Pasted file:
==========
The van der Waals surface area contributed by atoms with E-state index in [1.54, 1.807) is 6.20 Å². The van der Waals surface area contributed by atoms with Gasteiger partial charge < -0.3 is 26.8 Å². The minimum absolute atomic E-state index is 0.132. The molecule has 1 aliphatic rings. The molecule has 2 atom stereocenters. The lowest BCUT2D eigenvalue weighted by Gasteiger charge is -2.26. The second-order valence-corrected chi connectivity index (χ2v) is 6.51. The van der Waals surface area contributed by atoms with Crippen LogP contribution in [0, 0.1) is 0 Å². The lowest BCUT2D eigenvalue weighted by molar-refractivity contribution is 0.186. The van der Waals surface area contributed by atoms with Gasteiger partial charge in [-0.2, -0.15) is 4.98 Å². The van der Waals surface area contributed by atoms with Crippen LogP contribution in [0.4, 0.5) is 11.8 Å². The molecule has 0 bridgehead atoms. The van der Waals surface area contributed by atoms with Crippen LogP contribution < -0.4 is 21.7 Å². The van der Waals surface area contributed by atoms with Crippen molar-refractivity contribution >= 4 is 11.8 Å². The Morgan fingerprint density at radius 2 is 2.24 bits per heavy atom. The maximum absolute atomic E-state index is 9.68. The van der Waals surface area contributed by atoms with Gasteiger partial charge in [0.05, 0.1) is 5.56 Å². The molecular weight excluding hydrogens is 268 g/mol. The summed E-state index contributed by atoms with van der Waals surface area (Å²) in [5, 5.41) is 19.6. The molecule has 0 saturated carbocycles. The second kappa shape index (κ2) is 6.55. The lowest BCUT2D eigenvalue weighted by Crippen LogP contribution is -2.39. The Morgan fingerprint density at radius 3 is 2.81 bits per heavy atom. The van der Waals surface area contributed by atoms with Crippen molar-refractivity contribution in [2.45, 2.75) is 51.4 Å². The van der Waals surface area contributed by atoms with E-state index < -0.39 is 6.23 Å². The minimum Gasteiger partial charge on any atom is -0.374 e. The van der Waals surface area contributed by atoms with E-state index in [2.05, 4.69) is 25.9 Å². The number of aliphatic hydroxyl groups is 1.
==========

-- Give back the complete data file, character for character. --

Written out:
The van der Waals surface area contributed by atoms with E-state index in [1.54, 1.807) is 6.20 Å². The van der Waals surface area contributed by atoms with Gasteiger partial charge < -0.3 is 26.8 Å². The minimum absolute atomic E-state index is 0.132. The molecule has 1 aliphatic rings. The molecule has 2 atom stereocenters. The lowest BCUT2D eigenvalue weighted by Gasteiger charge is -2.26. The second-order valence-corrected chi connectivity index (χ2v) is 6.51. The van der Waals surface area contributed by atoms with Crippen LogP contribution in [0, 0.1) is 0 Å². The lowest BCUT2D eigenvalue weighted by molar-refractivity contribution is 0.186. The van der Waals surface area contributed by atoms with Gasteiger partial charge in [-0.2, -0.15) is 4.98 Å². The van der Waals surface area contributed by atoms with Crippen LogP contribution in [0.4, 0.5) is 11.8 Å². The molecule has 0 bridgehead atoms. The van der Waals surface area contributed by atoms with Crippen LogP contribution < -0.4 is 21.7 Å². The van der Waals surface area contributed by atoms with Crippen molar-refractivity contribution >= 4 is 11.8 Å². The Morgan fingerprint density at radius 2 is 2.24 bits per heavy atom. The maximum absolute atomic E-state index is 9.68. The van der Waals surface area contributed by atoms with Gasteiger partial charge in [0.05, 0.1) is 5.56 Å². The molecular weight excluding hydrogens is 268 g/mol. The summed E-state index contributed by atoms with van der Waals surface area (Å²) in [5, 5.41) is 19.6. The molecule has 0 saturated carbocycles. The second kappa shape index (κ2) is 6.55. The lowest BCUT2D eigenvalue weighted by Crippen LogP contribution is -2.39. The Morgan fingerprint density at radius 3 is 2.81 bits per heavy atom. The van der Waals surface area contributed by atoms with Crippen molar-refractivity contribution in [2.45, 2.75) is 51.4 Å². The van der Waals surface area contributed by atoms with E-state index < -0.39 is 6.23 Å². The minimum Gasteiger partial charge on any atom is -0.374 e. The van der Waals surface area contributed by atoms with E-state index in [2.05, 4.69) is 25.9 Å². The number of aliphatic hydroxyl groups is 1.